I have been looking into Litz wire for a DC-DC transformer I am building that will operate at 50-100 kHz or so, and it does seem that the skin effect is quite significant. Here is some theory:
According to my calculations, #1/0 cable at 350 CM/Amp is good for 300 amps, and has a DC resistance of 100 uOhms/foot. So 10 feet of cable would have a loss of 90 watts at 300 amps. However, the AC resistance at 20 kHz is 12.4 times that, so it may be very significant (1100 kW). However, that is just the carrier frequency and the effective waveform will usually be less than 200 Hz, at which the cable has about 1.24 times that at DC, and the losses will be 112 watts.
It might be good to use 10 parallel strands of #10 AWG wire which has a skin factor multiplier of 3.9 at 20 kHz, and negligible effect at the effective frequencies of 10-200 Hz. It would be interesting to run a temperature rise test on a #1-0 cable and a 10 strand bundle of #10 to see if there is any significant temperature difference.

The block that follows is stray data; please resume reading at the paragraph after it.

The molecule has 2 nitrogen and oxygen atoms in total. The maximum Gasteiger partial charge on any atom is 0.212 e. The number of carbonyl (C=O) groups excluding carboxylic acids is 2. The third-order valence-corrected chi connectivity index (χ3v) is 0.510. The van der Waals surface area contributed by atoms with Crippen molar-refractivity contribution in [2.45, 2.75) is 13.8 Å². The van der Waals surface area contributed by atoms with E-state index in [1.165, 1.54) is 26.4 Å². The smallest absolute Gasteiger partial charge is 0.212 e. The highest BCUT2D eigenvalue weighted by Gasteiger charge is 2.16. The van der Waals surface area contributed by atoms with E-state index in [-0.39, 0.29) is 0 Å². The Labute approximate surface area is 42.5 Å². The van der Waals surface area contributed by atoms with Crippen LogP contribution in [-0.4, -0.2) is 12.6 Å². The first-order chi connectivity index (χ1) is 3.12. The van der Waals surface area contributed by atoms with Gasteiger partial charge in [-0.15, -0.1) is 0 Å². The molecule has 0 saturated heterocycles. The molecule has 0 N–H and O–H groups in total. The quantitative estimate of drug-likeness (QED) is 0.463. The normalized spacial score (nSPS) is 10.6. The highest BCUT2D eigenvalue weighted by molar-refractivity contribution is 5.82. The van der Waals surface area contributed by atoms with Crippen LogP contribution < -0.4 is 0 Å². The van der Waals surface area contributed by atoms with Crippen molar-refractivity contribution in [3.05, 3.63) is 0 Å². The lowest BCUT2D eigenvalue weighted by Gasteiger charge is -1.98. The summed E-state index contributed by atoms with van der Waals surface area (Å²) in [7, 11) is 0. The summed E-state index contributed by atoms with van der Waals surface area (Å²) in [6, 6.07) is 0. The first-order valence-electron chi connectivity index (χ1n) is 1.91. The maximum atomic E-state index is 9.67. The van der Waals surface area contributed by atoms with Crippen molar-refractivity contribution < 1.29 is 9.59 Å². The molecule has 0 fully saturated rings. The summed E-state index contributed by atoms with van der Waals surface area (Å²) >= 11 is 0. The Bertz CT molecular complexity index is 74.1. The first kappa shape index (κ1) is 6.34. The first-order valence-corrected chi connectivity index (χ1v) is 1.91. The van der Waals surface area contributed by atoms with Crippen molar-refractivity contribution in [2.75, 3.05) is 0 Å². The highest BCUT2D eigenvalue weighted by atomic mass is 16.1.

This is actually AC resistance and not inductive reactance, so it is actual power and not VA.
The DC cables may benefit from having some inductance, which may help reduce the ripple on the DC bus link. I don't think the capacitor size is affected by the distance from the battery, and in fact may be reduced for a long DC run. The battery pack probably has a very high impedance at 10-20 kHz. And the controller may benefit by having a long run to the motor, as it may increase the load inductance and minimize high current spikes.
Skin effect may or may not apply to AC motor cables. But there are other effects that should be considered, so here is some information that may be useful:
The last reference is very detailed, but one important point is that the controller should be in close proximity to the motor. It also shows how the PWM and motor and cable characteristics can combine to cause high frequency ringing on PWM transitions and resultant high voltage spikes which can damage insulation as well as cause excessive capacitive currents which can reduce efficiency.